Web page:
Thank you for the Charles 803 Alcohol Fuel Still plans they arrived on the 18th of January. They are superb, excellent
detail. I will definitely let you know how I get on with its construction, although probably not for a
Many thanks, John
Hi, My name is Ted. I'm sort of Mark's partner in alternative
energy crime. Hope this check is sufficient for the magic Penn valve.
I've got almost all of the parts collected for the still.,
save for the ¼ inch coil. I have near to 300 gallons of mash ready to run.
My family has made whiskey since I was a kid, so we have a
bit of experience. My cousin works at a local pie/pastry factory & brings me ample supplys of sugar (5 or 600 pounds,
so far.) I fermented 35 five-gallon buckets of apple pie filling & recently
a light truckload of frozen fruit that was slightly freezer burnt.
We're also developing wood gasification. Mark may or may
not have told you about it. I've been off grid for 27 years and now my goal is to be off petroleum: veggie based motor oil
Dear Mark and Ted,
I got your letter and check this morning.
The automatic still valve will be in the post later today. It sounds
like you need to get started soon, or you will be up to your neck in fruit flies, and then your mash starts to turn sour.
In hot weather, there is always the danger of good mash getting contaminated by fruit flies, which carry bacteria which starts
the degradation of sugar into acetic acid (vinegar). Keep it covered up. This is the reason for fermentation locks. They are
cheap, and can be plugged into a small hole in the lid of your 5 gallon buckets, which is a lot cleaner than leaving the lid
get busy, build the still, and once you get the valve, then start cooking. Sounds like you're raring to go!
Also, if you are
still interested in sorghum, check out my web page section on molasses, as someone like you can make fuel for practically
> Just a couple of questions.
> 1. How much ethanol from a ton of corn?
The average is 2.6 gallons pure alcohol per bushel (56 pounds). This works out to (2.6 gal. x 7.34 lbs/gal)/56 pounds
= 0.34 gal/lb. multiply by 2,000 pounds (1 ton) = 681 gallons per ton. The big plants producing 40 million gallons per year
(and selling it to the petroleum industry to make unleaded premium) are getting more like 2.8 to 2.9 gallons per bushel, as
they use special yeasts and enzymes to maximize starch conversion.
At these really big plants, including the price of corn and distillation costs, they are making ethanol for around $1.20
to $1.60/ gallon (according to 2004 reports at the Farm Ethanol Workshop in Madison, WI on June 23rd. 2004). (The price of
corn varies from $2.30/bushel to $3.30/bushel in a single year). Ethanol is just one of three products that they get from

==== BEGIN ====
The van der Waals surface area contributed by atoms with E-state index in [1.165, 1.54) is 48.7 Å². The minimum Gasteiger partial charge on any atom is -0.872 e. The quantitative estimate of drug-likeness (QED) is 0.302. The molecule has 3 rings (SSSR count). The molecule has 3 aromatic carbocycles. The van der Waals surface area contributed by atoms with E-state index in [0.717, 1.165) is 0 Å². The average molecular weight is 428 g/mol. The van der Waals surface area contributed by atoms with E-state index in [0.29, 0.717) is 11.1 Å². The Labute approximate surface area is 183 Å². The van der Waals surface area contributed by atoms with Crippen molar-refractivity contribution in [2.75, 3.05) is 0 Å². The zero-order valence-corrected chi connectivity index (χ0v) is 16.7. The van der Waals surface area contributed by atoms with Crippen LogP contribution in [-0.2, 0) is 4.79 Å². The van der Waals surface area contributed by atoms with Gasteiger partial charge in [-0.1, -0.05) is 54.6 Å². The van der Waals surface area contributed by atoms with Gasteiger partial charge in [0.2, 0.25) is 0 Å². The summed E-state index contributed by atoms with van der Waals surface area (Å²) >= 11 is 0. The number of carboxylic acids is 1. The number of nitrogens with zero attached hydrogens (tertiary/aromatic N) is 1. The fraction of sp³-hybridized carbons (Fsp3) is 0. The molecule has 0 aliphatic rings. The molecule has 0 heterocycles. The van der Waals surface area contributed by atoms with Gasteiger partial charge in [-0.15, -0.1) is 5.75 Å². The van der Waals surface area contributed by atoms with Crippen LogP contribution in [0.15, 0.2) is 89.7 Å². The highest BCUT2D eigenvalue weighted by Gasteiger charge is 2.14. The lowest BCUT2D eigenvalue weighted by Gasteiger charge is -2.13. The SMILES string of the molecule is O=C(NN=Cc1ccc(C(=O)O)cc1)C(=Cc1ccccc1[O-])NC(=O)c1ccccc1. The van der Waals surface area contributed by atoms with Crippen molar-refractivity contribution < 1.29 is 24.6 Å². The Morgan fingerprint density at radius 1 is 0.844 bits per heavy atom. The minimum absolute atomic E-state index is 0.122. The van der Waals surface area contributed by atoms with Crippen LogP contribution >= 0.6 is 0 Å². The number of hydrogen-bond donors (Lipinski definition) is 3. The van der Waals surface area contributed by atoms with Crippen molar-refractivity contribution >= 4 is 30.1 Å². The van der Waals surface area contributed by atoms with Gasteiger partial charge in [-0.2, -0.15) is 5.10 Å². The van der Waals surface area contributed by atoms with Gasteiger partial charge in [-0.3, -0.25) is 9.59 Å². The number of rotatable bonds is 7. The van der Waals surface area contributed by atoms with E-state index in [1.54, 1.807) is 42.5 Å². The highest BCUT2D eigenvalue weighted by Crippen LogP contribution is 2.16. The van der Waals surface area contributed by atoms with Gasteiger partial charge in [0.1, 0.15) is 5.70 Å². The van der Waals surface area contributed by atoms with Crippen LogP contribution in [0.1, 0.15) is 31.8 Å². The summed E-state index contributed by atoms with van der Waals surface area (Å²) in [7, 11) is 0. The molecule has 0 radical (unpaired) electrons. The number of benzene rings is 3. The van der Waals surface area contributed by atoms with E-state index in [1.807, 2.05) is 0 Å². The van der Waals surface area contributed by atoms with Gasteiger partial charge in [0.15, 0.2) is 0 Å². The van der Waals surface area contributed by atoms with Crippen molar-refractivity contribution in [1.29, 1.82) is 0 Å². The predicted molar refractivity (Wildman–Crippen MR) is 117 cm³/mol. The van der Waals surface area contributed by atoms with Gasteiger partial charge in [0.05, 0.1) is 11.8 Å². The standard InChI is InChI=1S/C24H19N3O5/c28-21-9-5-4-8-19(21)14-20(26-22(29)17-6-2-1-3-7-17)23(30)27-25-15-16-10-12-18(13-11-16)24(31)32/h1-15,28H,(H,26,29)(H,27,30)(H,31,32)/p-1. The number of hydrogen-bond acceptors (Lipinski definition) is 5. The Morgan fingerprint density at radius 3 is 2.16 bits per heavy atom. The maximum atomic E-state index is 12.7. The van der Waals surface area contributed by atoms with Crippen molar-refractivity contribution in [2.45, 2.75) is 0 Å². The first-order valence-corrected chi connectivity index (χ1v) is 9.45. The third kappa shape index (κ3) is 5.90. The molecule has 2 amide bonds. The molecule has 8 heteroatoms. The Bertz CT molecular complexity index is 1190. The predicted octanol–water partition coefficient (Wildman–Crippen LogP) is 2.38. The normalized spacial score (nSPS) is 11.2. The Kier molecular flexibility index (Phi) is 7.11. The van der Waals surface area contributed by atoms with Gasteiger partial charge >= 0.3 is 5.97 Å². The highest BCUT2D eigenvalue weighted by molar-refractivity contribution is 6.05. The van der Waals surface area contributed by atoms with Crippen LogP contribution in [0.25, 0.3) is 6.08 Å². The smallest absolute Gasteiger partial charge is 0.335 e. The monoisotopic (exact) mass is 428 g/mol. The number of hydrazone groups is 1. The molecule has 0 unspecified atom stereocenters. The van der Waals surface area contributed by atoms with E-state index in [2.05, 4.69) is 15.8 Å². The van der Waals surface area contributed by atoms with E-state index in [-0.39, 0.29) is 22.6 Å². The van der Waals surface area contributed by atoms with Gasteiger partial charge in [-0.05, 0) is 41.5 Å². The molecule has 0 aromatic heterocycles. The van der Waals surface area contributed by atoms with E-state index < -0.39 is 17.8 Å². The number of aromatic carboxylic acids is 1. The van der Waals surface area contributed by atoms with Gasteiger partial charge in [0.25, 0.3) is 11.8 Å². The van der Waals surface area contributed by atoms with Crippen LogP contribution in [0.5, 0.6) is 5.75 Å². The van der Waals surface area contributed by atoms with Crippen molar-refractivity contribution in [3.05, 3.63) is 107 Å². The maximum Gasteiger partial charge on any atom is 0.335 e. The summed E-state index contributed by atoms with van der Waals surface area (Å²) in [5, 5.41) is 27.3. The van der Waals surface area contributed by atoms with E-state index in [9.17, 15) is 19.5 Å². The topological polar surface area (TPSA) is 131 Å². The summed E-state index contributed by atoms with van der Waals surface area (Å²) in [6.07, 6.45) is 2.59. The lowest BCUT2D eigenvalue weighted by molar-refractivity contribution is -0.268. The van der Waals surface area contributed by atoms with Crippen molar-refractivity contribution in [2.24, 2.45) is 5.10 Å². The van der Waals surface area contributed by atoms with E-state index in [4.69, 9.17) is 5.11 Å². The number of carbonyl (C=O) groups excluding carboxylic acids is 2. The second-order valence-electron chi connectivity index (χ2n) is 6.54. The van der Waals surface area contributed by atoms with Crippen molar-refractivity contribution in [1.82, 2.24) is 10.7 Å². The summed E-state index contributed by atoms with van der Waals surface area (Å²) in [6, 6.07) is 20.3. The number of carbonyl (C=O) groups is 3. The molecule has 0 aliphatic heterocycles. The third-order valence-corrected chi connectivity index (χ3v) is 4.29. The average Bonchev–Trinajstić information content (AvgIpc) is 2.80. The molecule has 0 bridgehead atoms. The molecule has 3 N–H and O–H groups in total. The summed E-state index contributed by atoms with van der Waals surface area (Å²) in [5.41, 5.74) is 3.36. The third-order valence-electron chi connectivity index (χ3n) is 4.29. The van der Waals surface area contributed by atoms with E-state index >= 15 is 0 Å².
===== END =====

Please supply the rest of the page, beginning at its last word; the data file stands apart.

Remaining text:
the corn: the others are distillers dried grain (DDG), which is about 25% protein, and they also sell CO2 to the beverage
The big commercial alcohol distilleries throughout the US, in the Midwest, are using dry corn, as it weighs less dry,
so is easier to transport and store large quantities at the distillation facility.
> 2. How much labor to run this still? How automated can you make one?
It can be a lot of work, but you can use front end loaders and various farm machinery to do most of the work. This all
depends on your skill level and how much equipment you have or buy. Use a pump to move your mash and to stir it.
> 3. What is the moisture content of the grain after it comes out of the still?
It comes out wet, but you can dry it in the sun. Cows and pigs like to eat it wet. In the big mills, they centrifuge it
so it can by dried and stored, but they prefer to sell it wet as drying uses a lot of expensive natural gas.
> 4. How big of a building do I need to house a Still?
I used to run one in a spare bedroom with the windows open because of the open flame and CO2, etc. But a garage or barn
I received your email with the instructions in .pdf format.
Today I received an envelope with (1) blueprint.
I have already started pricing the components and finding the feedstock.
I have the opportunity to get 1300 gal of waste molasses from a feed mill, in return for getting it out of their
I also saw the opportunity to collect wasted corn meal, oats, wheat, and other grains that leak out of cracks in the
hammer mills and fall on the floor.
The powder piles up 2ft deep in about a month.
I'm thinking of offering to clean up the mill once a month for $200 and I get to keep the waste.
I'm also looking for damaged or "off-taste" soda pop syrup tanks from local restaurants too.
>I'm reviewing still designs in preparation for making a consumption
still. I have read your web articles and comments.
>Since the 803 is a continuous still I see a problem
for consumption in that the heads will be mixed in
with the ethanol. Not a problem for fuel but a big